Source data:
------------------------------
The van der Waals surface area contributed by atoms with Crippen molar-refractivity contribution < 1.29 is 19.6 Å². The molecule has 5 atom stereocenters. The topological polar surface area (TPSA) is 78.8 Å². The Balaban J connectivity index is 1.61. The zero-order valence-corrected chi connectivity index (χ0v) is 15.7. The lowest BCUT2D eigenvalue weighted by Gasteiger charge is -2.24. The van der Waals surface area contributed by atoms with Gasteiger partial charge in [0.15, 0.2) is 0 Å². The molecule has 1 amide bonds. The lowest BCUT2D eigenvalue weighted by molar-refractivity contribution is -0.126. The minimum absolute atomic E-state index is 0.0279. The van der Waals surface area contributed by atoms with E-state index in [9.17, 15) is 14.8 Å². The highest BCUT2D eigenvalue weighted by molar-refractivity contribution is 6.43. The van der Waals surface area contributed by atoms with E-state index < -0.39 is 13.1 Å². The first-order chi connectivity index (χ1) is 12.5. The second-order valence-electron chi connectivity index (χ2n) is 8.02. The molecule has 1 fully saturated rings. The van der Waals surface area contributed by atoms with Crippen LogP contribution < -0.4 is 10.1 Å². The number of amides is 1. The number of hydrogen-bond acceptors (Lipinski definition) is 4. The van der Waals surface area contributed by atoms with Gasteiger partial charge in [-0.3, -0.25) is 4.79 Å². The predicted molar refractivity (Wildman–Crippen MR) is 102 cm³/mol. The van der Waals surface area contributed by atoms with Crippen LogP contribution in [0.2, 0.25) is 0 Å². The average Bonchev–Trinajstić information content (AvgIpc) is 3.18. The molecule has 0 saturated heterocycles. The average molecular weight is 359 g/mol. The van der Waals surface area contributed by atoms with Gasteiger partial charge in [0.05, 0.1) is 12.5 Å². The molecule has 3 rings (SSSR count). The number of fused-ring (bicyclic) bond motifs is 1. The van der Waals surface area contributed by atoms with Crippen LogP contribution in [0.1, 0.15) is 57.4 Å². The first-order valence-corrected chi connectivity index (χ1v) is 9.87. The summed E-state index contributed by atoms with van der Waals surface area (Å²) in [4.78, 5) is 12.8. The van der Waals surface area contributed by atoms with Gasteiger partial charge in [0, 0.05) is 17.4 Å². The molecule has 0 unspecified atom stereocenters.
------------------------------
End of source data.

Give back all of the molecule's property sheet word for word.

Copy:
The van der Waals surface area contributed by atoms with Crippen molar-refractivity contribution < 1.29 is 19.6 Å². The molecule has 5 atom stereocenters. The topological polar surface area (TPSA) is 78.8 Å². The Balaban J connectivity index is 1.61. The zero-order valence-corrected chi connectivity index (χ0v) is 15.7. The lowest BCUT2D eigenvalue weighted by Gasteiger charge is -2.24. The van der Waals surface area contributed by atoms with Gasteiger partial charge in [0.15, 0.2) is 0 Å². The molecule has 1 amide bonds. The lowest BCUT2D eigenvalue weighted by molar-refractivity contribution is -0.126. The minimum absolute atomic E-state index is 0.0279. The van der Waals surface area contributed by atoms with E-state index in [9.17, 15) is 14.8 Å². The highest BCUT2D eigenvalue weighted by molar-refractivity contribution is 6.43. The van der Waals surface area contributed by atoms with E-state index < -0.39 is 13.1 Å². The first-order chi connectivity index (χ1) is 12.5. The second-order valence-electron chi connectivity index (χ2n) is 8.02. The molecule has 1 fully saturated rings. The van der Waals surface area contributed by atoms with Crippen LogP contribution < -0.4 is 10.1 Å². The number of amides is 1. The number of hydrogen-bond acceptors (Lipinski definition) is 4. The van der Waals surface area contributed by atoms with Gasteiger partial charge in [-0.3, -0.25) is 4.79 Å². The predicted molar refractivity (Wildman–Crippen MR) is 102 cm³/mol. The van der Waals surface area contributed by atoms with Crippen LogP contribution in [0.2, 0.25) is 0 Å². The average Bonchev–Trinajstić information content (AvgIpc) is 3.18. The molecule has 0 saturated heterocycles. The average molecular weight is 359 g/mol. The van der Waals surface area contributed by atoms with Gasteiger partial charge in [0.05, 0.1) is 12.5 Å². The molecule has 3 rings (SSSR count). The number of fused-ring (bicyclic) bond motifs is 1. The van der Waals surface area contributed by atoms with Crippen LogP contribution in [0.1, 0.15) is 57.4 Å². The first-order valence-corrected chi connectivity index (χ1v) is 9.87. The summed E-state index contributed by atoms with van der Waals surface area (Å²) in [4.78, 5) is 12.8. The van der Waals surface area contributed by atoms with Gasteiger partial charge in [0, 0.05) is 17.4 Å². The molecule has 0 unspecified atom stereocenters.